Haigh goes solo after five decades

Leading Canadian arbitrator David Haigh KC is leaving the partnership at Calgary firm Burnet Duckworth & Palmer, his home for more than 50 years, to practise independently.

Haigh says he will leave the firm on 31 December to avoid conflicts of interest that have impeded his ability to take on potential appointments.

He tells GAR: “Sitting as an international arbitrator has been the best part of my long career. I am always honoured to be asked to serve and feel very privileged to continue to have this opportunity.” 

Haigh was admitted to the bar in Alberta in 1965 and took silk in 1984. His practice initially focused on commercial litigation in the Canadian courts and he appeared several times in the Supreme Court of Canada.

He gradually transitioned to working on commercial and investor-state arbitration, initially as counsel but more prominently as arbitrator, particularly in disputes with an energy focus.

Haigh was part of an Energy Charter Treaty tribunal that ordered Kazakhstan to pay a then-record US$500 million to Moldova’s Stati brothers in 2013. He also sat with now-retired Canadian arbitrator Marc Lalonde on his last case, awarding US$111 million to Mauritian telecoms investors in a dispute with India.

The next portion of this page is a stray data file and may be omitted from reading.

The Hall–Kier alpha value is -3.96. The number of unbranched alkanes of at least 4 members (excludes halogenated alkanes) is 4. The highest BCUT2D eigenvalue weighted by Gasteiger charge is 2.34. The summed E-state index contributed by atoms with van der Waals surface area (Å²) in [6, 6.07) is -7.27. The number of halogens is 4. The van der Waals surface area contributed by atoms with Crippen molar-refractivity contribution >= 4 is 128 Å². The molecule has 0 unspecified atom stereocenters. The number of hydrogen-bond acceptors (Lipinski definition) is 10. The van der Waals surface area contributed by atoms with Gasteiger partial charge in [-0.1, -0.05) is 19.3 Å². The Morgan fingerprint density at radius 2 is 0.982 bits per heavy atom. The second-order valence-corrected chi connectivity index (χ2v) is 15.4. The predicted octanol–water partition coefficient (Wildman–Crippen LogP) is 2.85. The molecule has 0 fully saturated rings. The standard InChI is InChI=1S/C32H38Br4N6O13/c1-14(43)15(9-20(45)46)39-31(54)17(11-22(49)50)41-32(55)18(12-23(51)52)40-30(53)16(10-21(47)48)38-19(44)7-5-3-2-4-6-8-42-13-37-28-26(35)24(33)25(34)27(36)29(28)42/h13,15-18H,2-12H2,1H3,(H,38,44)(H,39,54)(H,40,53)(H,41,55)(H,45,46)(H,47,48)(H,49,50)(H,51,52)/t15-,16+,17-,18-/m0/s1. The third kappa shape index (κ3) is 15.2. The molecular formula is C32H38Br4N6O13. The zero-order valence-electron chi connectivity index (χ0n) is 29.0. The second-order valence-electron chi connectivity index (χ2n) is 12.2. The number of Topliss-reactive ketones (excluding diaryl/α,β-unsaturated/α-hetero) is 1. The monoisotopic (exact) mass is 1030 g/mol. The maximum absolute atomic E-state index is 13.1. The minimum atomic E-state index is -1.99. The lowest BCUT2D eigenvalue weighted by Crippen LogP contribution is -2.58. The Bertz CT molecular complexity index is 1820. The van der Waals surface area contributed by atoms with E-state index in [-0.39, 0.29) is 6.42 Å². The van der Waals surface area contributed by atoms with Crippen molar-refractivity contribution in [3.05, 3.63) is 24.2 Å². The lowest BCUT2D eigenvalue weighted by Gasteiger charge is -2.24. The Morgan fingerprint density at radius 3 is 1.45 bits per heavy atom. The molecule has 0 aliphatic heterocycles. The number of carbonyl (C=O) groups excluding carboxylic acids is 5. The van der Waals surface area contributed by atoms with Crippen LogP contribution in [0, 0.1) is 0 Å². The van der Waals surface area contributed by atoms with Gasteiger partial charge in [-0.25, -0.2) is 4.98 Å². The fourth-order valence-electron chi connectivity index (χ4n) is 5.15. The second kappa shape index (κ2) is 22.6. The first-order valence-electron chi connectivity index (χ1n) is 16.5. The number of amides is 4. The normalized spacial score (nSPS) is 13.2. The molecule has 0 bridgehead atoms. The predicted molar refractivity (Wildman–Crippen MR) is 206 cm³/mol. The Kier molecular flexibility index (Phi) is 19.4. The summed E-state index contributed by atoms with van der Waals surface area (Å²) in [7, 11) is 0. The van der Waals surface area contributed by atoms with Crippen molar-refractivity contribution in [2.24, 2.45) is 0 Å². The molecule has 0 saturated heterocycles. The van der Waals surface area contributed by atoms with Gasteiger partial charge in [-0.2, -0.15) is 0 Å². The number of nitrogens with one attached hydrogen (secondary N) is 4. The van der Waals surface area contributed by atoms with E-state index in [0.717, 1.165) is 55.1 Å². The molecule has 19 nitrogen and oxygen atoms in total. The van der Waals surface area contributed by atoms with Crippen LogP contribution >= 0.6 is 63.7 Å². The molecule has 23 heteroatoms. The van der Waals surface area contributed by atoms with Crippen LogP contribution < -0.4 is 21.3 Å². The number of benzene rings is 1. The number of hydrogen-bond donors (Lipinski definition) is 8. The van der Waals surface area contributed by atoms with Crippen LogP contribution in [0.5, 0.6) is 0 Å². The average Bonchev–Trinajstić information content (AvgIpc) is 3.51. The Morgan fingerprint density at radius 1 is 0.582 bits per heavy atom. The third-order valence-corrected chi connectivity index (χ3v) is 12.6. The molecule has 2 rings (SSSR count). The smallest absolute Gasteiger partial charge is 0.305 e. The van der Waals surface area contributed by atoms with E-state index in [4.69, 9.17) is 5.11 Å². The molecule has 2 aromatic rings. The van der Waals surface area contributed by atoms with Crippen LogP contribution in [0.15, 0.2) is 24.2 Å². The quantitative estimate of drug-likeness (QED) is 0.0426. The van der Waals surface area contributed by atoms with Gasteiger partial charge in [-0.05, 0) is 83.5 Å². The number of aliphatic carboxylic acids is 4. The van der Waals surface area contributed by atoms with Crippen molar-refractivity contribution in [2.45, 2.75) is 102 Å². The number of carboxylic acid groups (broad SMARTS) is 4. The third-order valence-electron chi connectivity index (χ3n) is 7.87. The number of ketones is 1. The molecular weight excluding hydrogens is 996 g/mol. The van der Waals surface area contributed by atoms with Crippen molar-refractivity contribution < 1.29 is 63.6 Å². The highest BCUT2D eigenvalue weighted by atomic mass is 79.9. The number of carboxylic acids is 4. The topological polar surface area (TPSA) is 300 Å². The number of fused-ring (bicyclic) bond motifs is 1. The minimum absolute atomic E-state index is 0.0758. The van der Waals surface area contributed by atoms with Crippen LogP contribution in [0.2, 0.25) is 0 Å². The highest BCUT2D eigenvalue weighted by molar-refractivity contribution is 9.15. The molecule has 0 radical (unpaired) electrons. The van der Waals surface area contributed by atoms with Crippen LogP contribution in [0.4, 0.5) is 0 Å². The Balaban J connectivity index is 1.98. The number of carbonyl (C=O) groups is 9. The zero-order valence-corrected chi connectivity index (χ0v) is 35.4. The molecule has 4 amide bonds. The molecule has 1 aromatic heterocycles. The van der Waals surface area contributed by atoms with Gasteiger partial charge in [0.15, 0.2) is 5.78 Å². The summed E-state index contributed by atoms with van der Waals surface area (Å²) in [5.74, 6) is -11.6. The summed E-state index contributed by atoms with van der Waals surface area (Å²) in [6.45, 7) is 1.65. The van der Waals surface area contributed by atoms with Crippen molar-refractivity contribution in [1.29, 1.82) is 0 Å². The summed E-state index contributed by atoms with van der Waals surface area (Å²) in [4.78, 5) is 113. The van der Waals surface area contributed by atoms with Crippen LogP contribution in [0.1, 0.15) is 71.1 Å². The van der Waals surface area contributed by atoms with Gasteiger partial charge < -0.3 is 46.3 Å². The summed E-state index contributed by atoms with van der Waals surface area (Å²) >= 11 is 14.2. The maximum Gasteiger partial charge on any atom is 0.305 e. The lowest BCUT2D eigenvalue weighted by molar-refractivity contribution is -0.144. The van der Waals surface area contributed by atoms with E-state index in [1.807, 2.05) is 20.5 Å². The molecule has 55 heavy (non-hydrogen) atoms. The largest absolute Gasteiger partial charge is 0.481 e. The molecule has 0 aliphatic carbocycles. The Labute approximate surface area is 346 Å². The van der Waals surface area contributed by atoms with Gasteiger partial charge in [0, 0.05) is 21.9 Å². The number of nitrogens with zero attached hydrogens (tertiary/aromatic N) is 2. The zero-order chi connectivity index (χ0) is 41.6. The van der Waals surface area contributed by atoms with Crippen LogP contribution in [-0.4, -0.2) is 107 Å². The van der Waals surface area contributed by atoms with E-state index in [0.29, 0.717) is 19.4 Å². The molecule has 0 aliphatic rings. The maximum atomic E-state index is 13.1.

More recently, he has been sitting on panels hearing claims by renewable energy investors against Spain, and a Spanish electricity company’s claim against Argentina (where he joined in a decision swiftly rejecting the claimant’s challenge to the tribunal chair).

Former co-head of arbitration at Skadden, Karyl Nairn KC, says Haigh “is rightly regarded as smart, diligent and fair-minded". She welcomes that “he will now have better availability to take appointments.”

John Townsend, partner at Hughes Hubbard & Reed, says Haigh is one of the most respected and sought-after arbitrators in the world. “I have no doubt that there will be a long line at his door when he opens shop as an independent neutral.”

Haigh also served as the national chairman of ICC Canada for six years and as a director of the American Arbitration Association for 12 years. He is a fellow of the Chartered Institute of Arbitrators and a founding member of the Western Canada Commercial Arbitration Society and is a Fellow of the American College of Trial Lawyers.

He is also on the arbitrator lists of the LCIA, the British Columbia International Commercial Arbitration Centre, the Kuala Lumpur Regional Centre for Arbitration and the AAA-ICDR.

John Brussa, chair at Burnet Duckworth & Palmer, says Haigh has been a “fixture” at the firm and “a pillar” of the litigation practice. “Although he will be missed, we wish him well in the next stage of his illustrious legal career."

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